The 15th Finance Commission headed by Chairman, N.K. Singh along with its Members and senior officials met with the representatives of the Trade and Industry bodies in Sikkim. The Commission observed that Sikkim has been able to sustain a relatively higher growth in income. The trend growth rate of nominal growth rate of GSDP has been 13.5% from 2011 to 2018. This was as high as 24.9% from 2005 to 2018. The high growth rate has been mainly due to hydro-power sector and pharmaceutical industries.
The State has abundant opportunities in areas of tourism, horticulture & floriculture, organic products, pharmaceuticals and ethnic handlooms/handicrafts. 59% of State's GSVA comes from Secondary sector. This is very high as compared to other States.
However, according to Ease of Doing Business ranking-2017-18, Sikkim is third lowest after Meghalaya and Arunachal Pradesh. The low ranking in Ease of Doing business is because Sikkim currently does not have a Companies Act, as after the repeal of the old Act, new Companies Act has not been notified. It is an environmentally sensitive zone so the clearance cannot be automatic as each issue needs a closer look. The land laws protect the interest of ethic community and any change of title requires approval at highest level.
According to 5th Employment Un-employment survey of Labour Bureau 2015-16, Sikkim has second highest unemployment rate (after Tripura) of 18.1 per cent. This implies jobless growth in the State. Growth rate of GSDP has not kept pace with revenues of the State.
Regarding the Infrastructure issues and poor connectivity in Sikkim, the Commission observed that a small airport with limited capacity has become operational, however the number of flights to the airport are limited are not frequent. Sikkim also lacks rail networks. The State is entirely dependent on the National Highway-10(NH-10), the only link with the rest of the country. The frequent road disruptions due to natural calamities on this single lane road creates huge problem for transportation of goods resulting in rise in prices of essential goods and high cost of living in the State. Difficult geographical terrain, recurring devastation and its impact on maintaining assets are other challenges for development of manufacturing industries in Sikkim.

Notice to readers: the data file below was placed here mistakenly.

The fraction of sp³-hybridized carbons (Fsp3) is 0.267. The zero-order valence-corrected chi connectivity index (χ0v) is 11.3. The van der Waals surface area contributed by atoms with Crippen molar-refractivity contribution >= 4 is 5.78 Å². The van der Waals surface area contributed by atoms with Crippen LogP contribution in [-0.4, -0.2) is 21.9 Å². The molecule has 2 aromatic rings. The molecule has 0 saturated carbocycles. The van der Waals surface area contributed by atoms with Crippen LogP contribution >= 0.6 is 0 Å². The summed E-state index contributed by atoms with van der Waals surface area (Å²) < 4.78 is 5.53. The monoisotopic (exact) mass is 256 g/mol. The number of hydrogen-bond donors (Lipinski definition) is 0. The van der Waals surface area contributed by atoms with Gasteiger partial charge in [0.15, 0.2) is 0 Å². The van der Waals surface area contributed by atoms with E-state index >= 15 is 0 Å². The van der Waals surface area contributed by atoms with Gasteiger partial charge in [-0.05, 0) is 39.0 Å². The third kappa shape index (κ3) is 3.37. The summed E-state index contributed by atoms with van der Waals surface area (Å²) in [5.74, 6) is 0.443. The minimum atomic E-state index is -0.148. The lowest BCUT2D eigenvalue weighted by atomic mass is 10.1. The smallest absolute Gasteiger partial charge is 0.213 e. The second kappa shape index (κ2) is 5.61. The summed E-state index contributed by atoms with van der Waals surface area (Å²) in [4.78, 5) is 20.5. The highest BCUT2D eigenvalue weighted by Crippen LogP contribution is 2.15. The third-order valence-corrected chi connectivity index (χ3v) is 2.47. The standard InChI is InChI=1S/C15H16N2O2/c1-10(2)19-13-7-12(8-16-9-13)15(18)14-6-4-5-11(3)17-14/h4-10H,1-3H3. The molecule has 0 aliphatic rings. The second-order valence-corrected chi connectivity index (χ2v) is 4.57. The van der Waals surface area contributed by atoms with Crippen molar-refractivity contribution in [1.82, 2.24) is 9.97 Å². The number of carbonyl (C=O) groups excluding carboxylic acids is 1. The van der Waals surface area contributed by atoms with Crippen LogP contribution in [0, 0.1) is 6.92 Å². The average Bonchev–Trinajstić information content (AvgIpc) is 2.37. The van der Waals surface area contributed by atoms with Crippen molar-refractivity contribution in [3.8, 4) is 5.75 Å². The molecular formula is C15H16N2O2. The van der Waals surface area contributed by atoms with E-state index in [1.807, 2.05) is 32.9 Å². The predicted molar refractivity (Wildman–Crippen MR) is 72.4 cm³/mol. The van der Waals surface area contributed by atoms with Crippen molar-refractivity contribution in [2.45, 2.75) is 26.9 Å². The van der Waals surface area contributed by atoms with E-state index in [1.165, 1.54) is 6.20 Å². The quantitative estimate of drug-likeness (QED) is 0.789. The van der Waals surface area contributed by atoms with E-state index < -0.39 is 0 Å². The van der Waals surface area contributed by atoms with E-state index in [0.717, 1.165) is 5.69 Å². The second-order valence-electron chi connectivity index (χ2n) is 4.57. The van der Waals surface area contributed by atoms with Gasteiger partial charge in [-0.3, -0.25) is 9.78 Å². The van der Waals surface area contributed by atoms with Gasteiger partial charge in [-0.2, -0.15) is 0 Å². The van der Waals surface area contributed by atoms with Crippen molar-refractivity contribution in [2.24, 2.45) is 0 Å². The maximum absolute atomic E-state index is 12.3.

According to the State Memorandum, the tax collected before GST regime from some of the ancillary industries associated with pharmaceuticals, has been flowing out in the form of input tax credit to main producers. Sikkim did not need GST compensation in year 2018-19. The Commission noted all the concerns highlighted by the representatives of the Sikkim Trade and Industry and promised to address them in its recommendations to the Central Government.
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